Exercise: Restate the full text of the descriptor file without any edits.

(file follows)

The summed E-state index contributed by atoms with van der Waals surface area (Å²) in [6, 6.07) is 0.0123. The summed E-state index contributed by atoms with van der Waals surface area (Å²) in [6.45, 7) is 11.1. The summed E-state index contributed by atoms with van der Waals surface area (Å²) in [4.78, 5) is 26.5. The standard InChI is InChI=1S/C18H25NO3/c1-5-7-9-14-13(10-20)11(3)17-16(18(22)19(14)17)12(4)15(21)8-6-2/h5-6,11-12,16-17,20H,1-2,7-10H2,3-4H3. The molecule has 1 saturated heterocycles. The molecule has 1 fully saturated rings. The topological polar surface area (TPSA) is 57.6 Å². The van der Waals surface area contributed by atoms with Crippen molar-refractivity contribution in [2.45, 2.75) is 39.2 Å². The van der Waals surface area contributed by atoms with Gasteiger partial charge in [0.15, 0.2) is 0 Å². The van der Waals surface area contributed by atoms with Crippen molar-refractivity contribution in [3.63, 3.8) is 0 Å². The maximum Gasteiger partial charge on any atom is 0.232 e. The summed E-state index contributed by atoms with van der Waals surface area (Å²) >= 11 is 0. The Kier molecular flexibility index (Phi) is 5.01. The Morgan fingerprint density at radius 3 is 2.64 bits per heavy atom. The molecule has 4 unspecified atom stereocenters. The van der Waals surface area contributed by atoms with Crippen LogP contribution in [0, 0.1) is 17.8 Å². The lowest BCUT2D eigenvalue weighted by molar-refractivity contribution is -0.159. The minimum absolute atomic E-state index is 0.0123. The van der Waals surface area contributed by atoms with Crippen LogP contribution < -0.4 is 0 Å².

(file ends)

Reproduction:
The summed E-state index contributed by atoms with van der Waals surface area (Å²) in [6, 6.07) is 0.0123. The summed E-state index contributed by atoms with van der Waals surface area (Å²) in [6.45, 7) is 11.1. The summed E-state index contributed by atoms with van der Waals surface area (Å²) in [4.78, 5) is 26.5. The standard InChI is InChI=1S/C18H25NO3/c1-5-7-9-14-13(10-20)11(3)17-16(18(22)19(14)17)12(4)15(21)8-6-2/h5-6,11-12,16-17,20H,1-2,7-10H2,3-4H3. The molecule has 1 saturated heterocycles. The molecule has 1 fully saturated rings. The topological polar surface area (TPSA) is 57.6 Å². The van der Waals surface area contributed by atoms with Crippen molar-refractivity contribution in [2.45, 2.75) is 39.2 Å². The van der Waals surface area contributed by atoms with Gasteiger partial charge in [0.15, 0.2) is 0 Å². The van der Waals surface area contributed by atoms with Crippen molar-refractivity contribution in [3.63, 3.8) is 0 Å². The maximum Gasteiger partial charge on any atom is 0.232 e. The summed E-state index contributed by atoms with van der Waals surface area (Å²) >= 11 is 0. The Kier molecular flexibility index (Phi) is 5.01. The Morgan fingerprint density at radius 3 is 2.64 bits per heavy atom. The molecule has 4 unspecified atom stereocenters. The van der Waals surface area contributed by atoms with Crippen LogP contribution in [0, 0.1) is 17.8 Å². The lowest BCUT2D eigenvalue weighted by molar-refractivity contribution is -0.159. The minimum absolute atomic E-state index is 0.0123. The van der Waals surface area contributed by atoms with Crippen LogP contribution < -0.4 is 0 Å².